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Farmer mental health deserves your attention

Agricultural company executive shares a personal story.

Farmers typically have a reputation as stoic and rugged individuals seemingly impervious to all that ails the world. In reality, they’re more vulnerable to the effects of stress than many people. In some cases, this can lead to the unthinkable – suicide. Below, Jeff Rowe, global president for Syngenta Seeds, who lives in Illinois with his family where he still farms, shares a personal story  on the eve of World Mental Health Day.

Most of us have heard a statistic at some point about the tragically high suicide rates in the farming industry. It might be hard to personalize numbers. But two years ago, those numbers became very personal to me and my family.

In the spring of 2018, I received a devastating phone call – my brother-in-law took his own life. He was a father, a husband, a son, a brother, and a farmer. I cannot possibly describe the emotional impact Gary’s death has had on so many people – especially on my young niece and nephew, and my sister. 

My family farm operation is similar to many other farms in the Midwest. It involves many family members working together. If there is a job to be done or something to be fixed (which there almost always is), everyone chips in to get it done. There is a closeness and special bond that develops when running a family farm. Gary was one of the hardest working people I have ever met. He was an exceptional mechanic, could weld anything, and was a great operator. He was also quick to help others. Sadly, he did not get the help that he needed. 

His story is far too common in farming. A study by the Centers for Disease Control and Prevention showed that farmers are more likely to die by suicide than in many other occupations. Suicide rates have increased by 40% in the last two decades. Multiple studies show that farmer suicide rates range from two to five times higher than the national average in recent years. Those are sobering facts that tell an alarming truth: We have a mental health crisis in the farming industry.

And that’s why a day like tomorrow presents an important moment to reflect. 

On October 10, the World Health Organization observes World Mental Health Day, focusing on raising awareness and mobilizing efforts in support of mental health issues around the world. With the staggering effects of the COVID-19 pandemic, there has never been a more important moment to spotlight mental health issues in our industry.

Suffering in Silence

Even before the world had heard of COVID-19 or social distancing, farmers’ mental health was already a significant issue. From unpredictable weather to volatile economic conditions in the industry, farmers around the world have been dealing with extremely challenging conditions impacting their livelihood for years.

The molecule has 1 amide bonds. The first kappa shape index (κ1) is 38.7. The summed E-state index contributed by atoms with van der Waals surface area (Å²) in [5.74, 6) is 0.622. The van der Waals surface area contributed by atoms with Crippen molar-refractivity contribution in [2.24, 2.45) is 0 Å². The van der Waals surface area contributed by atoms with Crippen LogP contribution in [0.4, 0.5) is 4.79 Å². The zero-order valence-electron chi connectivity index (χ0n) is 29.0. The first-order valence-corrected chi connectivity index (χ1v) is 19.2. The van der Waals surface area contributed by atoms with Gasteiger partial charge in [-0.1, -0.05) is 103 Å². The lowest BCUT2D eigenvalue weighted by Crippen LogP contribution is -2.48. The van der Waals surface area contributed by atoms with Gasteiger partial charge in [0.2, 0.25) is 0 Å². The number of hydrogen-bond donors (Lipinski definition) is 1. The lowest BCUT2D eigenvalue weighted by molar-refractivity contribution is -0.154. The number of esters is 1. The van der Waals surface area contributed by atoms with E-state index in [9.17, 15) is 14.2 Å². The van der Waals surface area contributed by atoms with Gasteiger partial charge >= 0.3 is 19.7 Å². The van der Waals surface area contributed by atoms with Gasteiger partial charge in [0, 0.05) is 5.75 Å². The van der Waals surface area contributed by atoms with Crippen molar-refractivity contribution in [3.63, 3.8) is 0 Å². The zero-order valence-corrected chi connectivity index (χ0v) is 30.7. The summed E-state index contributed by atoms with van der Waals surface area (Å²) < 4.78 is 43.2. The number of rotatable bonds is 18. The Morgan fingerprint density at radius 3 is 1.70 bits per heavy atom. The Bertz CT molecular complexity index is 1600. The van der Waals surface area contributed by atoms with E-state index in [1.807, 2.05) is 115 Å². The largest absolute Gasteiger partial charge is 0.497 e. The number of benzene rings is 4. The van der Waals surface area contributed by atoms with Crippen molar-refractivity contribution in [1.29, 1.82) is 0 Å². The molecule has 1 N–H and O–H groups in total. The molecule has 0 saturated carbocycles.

If mental health and suicide are such critical issues facing farmers, why are we not talking about it more openly? Too many people are still suffering in silence only for those who care about them to find out too late. 

Mental health can be a difficult subject to talk about. Oftentimes people struggling with mental health problems will try to conceal their pain for fear of perception and the stigma of being labeled as someone who is weak. The reality is that there is strength in being open and asking for help when you need help. When you ask for help, you quickly find family members, fellow farmers, community members, and others ready to support you.

More support and openness around this topic are essential. One of the first steps is brightening the spotlight around mental health issues in the industry. I will admit, I had been hesitant to share my family’s story in the past. I realize, however, by sharing my story, others may be willing to come forward and share their stories or engage in more discussion around this difficult topic. When they do, our industry will be here to support them.

Working Together

Going forward, farmers will be needed more than ever to feed our growing population. Fortunately, Syngenta is in a position to do more. We are making a monetary donation to the Farm Crisis Center to support its important work with farmers across the country.

Working together we might be able to prevent tragedies like what happened with my brother-in-law and many other farmers who become statistics every year. After all, those statistics are people who were cared for and loved. Please join me in continuing to advance the conversation on farmer mental health.

If you or someone you know is dealing with mental health issues, please contact:

  • Farm Aid Hotline, 800-FARM-AID (327-6243) Monday-Friday 9:00 a.m. to 5:00 p.m. ET
  • National Suicide Prevention Lifeline, 800-273-TALK (8255) 24/7

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